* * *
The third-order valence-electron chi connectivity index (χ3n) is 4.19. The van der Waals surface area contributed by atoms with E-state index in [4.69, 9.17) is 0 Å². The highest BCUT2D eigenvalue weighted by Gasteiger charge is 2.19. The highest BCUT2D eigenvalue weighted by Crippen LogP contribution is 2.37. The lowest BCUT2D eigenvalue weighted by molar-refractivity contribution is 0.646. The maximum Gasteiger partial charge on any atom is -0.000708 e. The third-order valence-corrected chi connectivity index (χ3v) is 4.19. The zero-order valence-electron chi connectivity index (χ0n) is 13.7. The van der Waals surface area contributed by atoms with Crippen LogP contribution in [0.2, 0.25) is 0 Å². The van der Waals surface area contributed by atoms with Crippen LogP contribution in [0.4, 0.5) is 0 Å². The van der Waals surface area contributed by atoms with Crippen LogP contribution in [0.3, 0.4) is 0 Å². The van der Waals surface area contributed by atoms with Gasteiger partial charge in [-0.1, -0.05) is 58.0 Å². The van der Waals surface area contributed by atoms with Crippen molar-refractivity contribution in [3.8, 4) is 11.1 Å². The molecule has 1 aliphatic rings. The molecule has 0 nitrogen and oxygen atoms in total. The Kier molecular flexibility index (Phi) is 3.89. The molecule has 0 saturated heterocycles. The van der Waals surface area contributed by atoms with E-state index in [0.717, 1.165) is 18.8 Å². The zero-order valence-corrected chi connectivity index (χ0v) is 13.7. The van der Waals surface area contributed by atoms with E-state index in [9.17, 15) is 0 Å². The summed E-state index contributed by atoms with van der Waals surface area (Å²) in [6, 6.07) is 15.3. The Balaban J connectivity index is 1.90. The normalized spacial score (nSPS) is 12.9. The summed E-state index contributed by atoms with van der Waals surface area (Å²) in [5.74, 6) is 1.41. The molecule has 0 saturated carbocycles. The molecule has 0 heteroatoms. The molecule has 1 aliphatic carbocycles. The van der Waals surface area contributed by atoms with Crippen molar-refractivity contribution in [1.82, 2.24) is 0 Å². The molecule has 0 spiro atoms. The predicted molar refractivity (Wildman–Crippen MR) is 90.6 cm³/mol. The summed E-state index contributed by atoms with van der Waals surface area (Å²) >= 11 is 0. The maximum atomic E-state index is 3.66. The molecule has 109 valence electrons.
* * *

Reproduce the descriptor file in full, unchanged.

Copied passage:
The third-order valence-electron chi connectivity index (χ3n) is 4.19. The van der Waals surface area contributed by atoms with E-state index in [4.69, 9.17) is 0 Å². The highest BCUT2D eigenvalue weighted by Gasteiger charge is 2.19. The highest BCUT2D eigenvalue weighted by Crippen LogP contribution is 2.37. The lowest BCUT2D eigenvalue weighted by molar-refractivity contribution is 0.646. The maximum Gasteiger partial charge on any atom is -0.000708 e. The third-order valence-corrected chi connectivity index (χ3v) is 4.19. The zero-order valence-electron chi connectivity index (χ0n) is 13.7. The van der Waals surface area contributed by atoms with Crippen LogP contribution in [0.2, 0.25) is 0 Å². The van der Waals surface area contributed by atoms with Crippen LogP contribution in [0.4, 0.5) is 0 Å². The van der Waals surface area contributed by atoms with Crippen LogP contribution in [0.3, 0.4) is 0 Å². The van der Waals surface area contributed by atoms with Gasteiger partial charge in [-0.1, -0.05) is 58.0 Å². The van der Waals surface area contributed by atoms with Crippen molar-refractivity contribution in [3.8, 4) is 11.1 Å². The molecule has 1 aliphatic rings. The molecule has 0 nitrogen and oxygen atoms in total. The Kier molecular flexibility index (Phi) is 3.89. The molecule has 0 saturated heterocycles. The van der Waals surface area contributed by atoms with E-state index in [0.717, 1.165) is 18.8 Å². The zero-order valence-corrected chi connectivity index (χ0v) is 13.7. The van der Waals surface area contributed by atoms with E-state index in [9.17, 15) is 0 Å². The summed E-state index contributed by atoms with van der Waals surface area (Å²) in [6, 6.07) is 15.3. The Balaban J connectivity index is 1.90. The normalized spacial score (nSPS) is 12.9. The summed E-state index contributed by atoms with van der Waals surface area (Å²) in [5.74, 6) is 1.41. The molecule has 0 saturated carbocycles. The molecule has 0 heteroatoms. The molecule has 1 aliphatic carbocycles. The van der Waals surface area contributed by atoms with Crippen molar-refractivity contribution in [1.82, 2.24) is 0 Å². The molecule has 0 spiro atoms. The predicted molar refractivity (Wildman–Crippen MR) is 90.6 cm³/mol. The summed E-state index contributed by atoms with van der Waals surface area (Å²) >= 11 is 0. The maximum atomic E-state index is 3.66. The molecule has 109 valence electrons.